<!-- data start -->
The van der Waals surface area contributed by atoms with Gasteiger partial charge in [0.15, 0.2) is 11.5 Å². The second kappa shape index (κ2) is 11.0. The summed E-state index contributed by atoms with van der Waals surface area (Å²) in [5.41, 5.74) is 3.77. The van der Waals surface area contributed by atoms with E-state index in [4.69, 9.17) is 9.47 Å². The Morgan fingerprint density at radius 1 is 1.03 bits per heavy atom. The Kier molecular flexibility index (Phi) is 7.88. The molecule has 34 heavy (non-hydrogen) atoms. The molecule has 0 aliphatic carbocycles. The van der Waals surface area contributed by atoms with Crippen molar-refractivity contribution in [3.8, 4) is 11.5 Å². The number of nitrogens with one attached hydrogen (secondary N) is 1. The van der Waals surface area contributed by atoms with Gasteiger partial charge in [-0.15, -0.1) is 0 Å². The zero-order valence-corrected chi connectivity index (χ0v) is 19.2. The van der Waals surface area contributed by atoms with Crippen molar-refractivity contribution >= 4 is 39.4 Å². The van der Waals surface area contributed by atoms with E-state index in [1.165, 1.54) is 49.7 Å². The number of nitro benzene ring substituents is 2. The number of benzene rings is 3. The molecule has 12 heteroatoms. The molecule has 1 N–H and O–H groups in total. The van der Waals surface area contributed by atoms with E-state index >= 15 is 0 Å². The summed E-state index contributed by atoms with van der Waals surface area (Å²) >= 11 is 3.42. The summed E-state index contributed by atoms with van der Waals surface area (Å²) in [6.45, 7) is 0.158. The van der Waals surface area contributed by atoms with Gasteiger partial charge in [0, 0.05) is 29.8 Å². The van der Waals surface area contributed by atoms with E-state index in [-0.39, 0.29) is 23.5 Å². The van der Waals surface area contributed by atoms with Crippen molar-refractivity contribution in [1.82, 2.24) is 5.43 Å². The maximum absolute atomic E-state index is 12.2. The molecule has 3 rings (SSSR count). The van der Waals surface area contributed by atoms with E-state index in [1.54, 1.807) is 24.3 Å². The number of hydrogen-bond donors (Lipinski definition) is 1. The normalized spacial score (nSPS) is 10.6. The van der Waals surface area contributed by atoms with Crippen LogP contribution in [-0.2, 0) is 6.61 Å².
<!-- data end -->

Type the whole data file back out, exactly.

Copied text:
The van der Waals surface area contributed by atoms with Gasteiger partial charge in [0.15, 0.2) is 11.5 Å². The second kappa shape index (κ2) is 11.0. The summed E-state index contributed by atoms with van der Waals surface area (Å²) in [5.41, 5.74) is 3.77. The van der Waals surface area contributed by atoms with E-state index in [4.69, 9.17) is 9.47 Å². The Morgan fingerprint density at radius 1 is 1.03 bits per heavy atom. The Kier molecular flexibility index (Phi) is 7.88. The molecule has 34 heavy (non-hydrogen) atoms. The molecule has 0 aliphatic carbocycles. The van der Waals surface area contributed by atoms with Crippen molar-refractivity contribution in [3.8, 4) is 11.5 Å². The number of nitrogens with one attached hydrogen (secondary N) is 1. The van der Waals surface area contributed by atoms with Gasteiger partial charge in [-0.15, -0.1) is 0 Å². The zero-order valence-corrected chi connectivity index (χ0v) is 19.2. The van der Waals surface area contributed by atoms with Crippen molar-refractivity contribution >= 4 is 39.4 Å². The van der Waals surface area contributed by atoms with E-state index in [1.165, 1.54) is 49.7 Å². The number of nitro benzene ring substituents is 2. The number of benzene rings is 3. The molecule has 12 heteroatoms. The molecule has 1 N–H and O–H groups in total. The van der Waals surface area contributed by atoms with E-state index >= 15 is 0 Å². The summed E-state index contributed by atoms with van der Waals surface area (Å²) >= 11 is 3.42. The summed E-state index contributed by atoms with van der Waals surface area (Å²) in [6.45, 7) is 0.158. The van der Waals surface area contributed by atoms with Gasteiger partial charge in [0, 0.05) is 29.8 Å². The van der Waals surface area contributed by atoms with E-state index in [-0.39, 0.29) is 23.5 Å². The van der Waals surface area contributed by atoms with Crippen molar-refractivity contribution in [1.82, 2.24) is 5.43 Å². The maximum absolute atomic E-state index is 12.2. The molecule has 3 rings (SSSR count). The van der Waals surface area contributed by atoms with E-state index in [1.54, 1.807) is 24.3 Å². The number of hydrogen-bond donors (Lipinski definition) is 1. The normalized spacial score (nSPS) is 10.6. The van der Waals surface area contributed by atoms with Crippen LogP contribution in [-0.2, 0) is 6.61 Å².